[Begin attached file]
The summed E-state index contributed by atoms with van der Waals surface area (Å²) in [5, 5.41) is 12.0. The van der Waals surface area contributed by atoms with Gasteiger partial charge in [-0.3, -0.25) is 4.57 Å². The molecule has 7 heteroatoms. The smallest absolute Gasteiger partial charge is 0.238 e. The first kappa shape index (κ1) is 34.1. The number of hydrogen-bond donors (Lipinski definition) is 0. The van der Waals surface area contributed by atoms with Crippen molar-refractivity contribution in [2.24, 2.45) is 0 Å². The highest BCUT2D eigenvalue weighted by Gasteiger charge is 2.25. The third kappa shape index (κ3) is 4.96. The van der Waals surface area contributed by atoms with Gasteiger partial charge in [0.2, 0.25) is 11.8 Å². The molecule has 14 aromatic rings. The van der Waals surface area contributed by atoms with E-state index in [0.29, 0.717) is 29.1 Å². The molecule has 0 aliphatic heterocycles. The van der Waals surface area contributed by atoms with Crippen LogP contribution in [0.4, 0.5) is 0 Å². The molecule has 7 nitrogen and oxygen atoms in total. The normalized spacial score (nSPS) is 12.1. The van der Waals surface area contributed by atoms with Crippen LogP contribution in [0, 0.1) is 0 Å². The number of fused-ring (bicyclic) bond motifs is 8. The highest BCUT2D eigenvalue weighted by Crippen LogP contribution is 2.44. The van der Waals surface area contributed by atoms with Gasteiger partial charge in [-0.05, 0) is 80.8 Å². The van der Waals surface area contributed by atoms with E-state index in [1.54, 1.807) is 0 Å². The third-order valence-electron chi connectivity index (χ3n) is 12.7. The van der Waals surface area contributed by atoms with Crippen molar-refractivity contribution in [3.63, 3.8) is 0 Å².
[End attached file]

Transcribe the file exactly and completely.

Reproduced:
The summed E-state index contributed by atoms with van der Waals surface area (Å²) in [5, 5.41) is 12.0. The van der Waals surface area contributed by atoms with Gasteiger partial charge in [-0.3, -0.25) is 4.57 Å². The molecule has 7 heteroatoms. The smallest absolute Gasteiger partial charge is 0.238 e. The first kappa shape index (κ1) is 34.1. The number of hydrogen-bond donors (Lipinski definition) is 0. The van der Waals surface area contributed by atoms with Crippen molar-refractivity contribution in [2.24, 2.45) is 0 Å². The highest BCUT2D eigenvalue weighted by Gasteiger charge is 2.25. The third kappa shape index (κ3) is 4.96. The van der Waals surface area contributed by atoms with Gasteiger partial charge in [0.2, 0.25) is 11.8 Å². The molecule has 14 aromatic rings. The van der Waals surface area contributed by atoms with E-state index in [0.29, 0.717) is 29.1 Å². The molecule has 0 aliphatic heterocycles. The van der Waals surface area contributed by atoms with Crippen LogP contribution in [0.4, 0.5) is 0 Å². The molecule has 7 nitrogen and oxygen atoms in total. The normalized spacial score (nSPS) is 12.1. The van der Waals surface area contributed by atoms with Crippen LogP contribution in [0, 0.1) is 0 Å². The number of fused-ring (bicyclic) bond motifs is 8. The highest BCUT2D eigenvalue weighted by Crippen LogP contribution is 2.44. The van der Waals surface area contributed by atoms with Gasteiger partial charge in [-0.05, 0) is 80.8 Å². The van der Waals surface area contributed by atoms with E-state index in [1.54, 1.807) is 0 Å². The third-order valence-electron chi connectivity index (χ3n) is 12.7. The van der Waals surface area contributed by atoms with Crippen molar-refractivity contribution in [3.63, 3.8) is 0 Å².